A Word or Two on CO2 – Why Reducing Emissions in the US Won’t Be Easy
By Alex Ricciuti
The Ford Focus TDCi Sport will sprint to 62mph in 10.8seconds and reach a top speed of 120mph, while still returning an impressive 51.4mpg (Imperial gallon) on the combined highway/city cycle.
In earlier postings, I have written about the differences between the US and European car markets. I have recently, for example, praised Ford of Europe’s product line up and touted it as a successful brand strategy on the part of the US automaker’s European operations. That is not to say that all of Ford’s (or even Opel’s (GM Europe’s main brand here), much improved product offering, which we haven’t yet covered) don’t have products that are easily outdone by the competition, but this blog is focused on the industry, with a special interest in marketing and brand performance, rather than coming from a pure consumer’s point of view alone. And Ford of Europe has a successful product strategy in place as opposed to its domestic operations in the US. So hence, the praise, and the main reason for that praise or lack thereof, on both sides of the Atlantic, is consumer tastes and expectations.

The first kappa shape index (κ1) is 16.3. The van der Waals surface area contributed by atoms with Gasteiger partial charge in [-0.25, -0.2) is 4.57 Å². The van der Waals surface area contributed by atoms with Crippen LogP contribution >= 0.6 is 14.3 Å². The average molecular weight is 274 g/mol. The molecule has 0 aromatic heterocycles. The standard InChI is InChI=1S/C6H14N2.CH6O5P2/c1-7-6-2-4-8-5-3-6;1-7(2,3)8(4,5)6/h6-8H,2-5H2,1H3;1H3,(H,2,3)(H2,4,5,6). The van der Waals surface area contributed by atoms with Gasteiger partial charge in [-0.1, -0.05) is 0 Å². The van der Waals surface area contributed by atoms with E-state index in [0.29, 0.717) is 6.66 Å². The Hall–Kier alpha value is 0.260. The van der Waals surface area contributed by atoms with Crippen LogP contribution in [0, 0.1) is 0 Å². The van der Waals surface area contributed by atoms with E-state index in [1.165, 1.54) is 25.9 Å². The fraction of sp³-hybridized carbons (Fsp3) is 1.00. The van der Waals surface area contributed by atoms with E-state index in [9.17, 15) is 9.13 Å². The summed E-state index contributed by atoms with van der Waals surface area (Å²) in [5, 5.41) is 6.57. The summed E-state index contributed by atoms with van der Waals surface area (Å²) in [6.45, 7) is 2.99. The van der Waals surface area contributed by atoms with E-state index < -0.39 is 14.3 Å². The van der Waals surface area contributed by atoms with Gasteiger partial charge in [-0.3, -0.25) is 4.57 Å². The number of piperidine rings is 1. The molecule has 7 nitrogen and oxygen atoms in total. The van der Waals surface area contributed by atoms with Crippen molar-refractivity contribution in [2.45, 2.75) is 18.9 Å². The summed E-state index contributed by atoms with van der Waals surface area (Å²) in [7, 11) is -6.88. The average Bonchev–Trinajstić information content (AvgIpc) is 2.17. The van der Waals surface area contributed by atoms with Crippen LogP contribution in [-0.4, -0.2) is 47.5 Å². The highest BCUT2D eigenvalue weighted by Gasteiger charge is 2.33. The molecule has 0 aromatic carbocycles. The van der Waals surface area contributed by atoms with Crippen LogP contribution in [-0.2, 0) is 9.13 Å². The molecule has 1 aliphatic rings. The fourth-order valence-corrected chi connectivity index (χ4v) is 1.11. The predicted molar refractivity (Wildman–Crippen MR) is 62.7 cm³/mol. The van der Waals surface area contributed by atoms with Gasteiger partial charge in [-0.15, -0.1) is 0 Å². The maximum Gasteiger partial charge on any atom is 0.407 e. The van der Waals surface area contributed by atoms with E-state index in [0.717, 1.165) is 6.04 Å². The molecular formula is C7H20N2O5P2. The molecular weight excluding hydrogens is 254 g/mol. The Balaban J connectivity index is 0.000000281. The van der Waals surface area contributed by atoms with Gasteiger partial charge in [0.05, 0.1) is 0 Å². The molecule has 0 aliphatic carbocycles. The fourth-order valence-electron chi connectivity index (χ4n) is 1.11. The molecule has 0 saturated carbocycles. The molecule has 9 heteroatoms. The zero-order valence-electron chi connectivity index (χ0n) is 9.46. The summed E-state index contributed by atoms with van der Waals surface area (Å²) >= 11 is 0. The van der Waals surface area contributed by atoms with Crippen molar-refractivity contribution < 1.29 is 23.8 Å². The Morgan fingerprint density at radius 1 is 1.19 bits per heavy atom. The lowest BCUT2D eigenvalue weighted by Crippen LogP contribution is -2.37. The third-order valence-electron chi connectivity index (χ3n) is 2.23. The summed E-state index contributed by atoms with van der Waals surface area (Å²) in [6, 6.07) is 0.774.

To be curt, European consumers demand (and have always done so) small, efficient and sporty/performance oriented cars in ways that US consumers simply do not. US automakers spent the 90s chasing the booming SUV market, investing little in passenger car development, which has now left them at a loss vis-à-vis the competition in these gloomier days of 100 dollar a barrel oil and the dire prognosis of global warming. But, as you’ve probably heard many people say, you sell cars in the US by the cubic feet. And it seems US consumers still value size highly and that doesn’t bode well for any efforts to reduce emissions in the United States (and Canada too).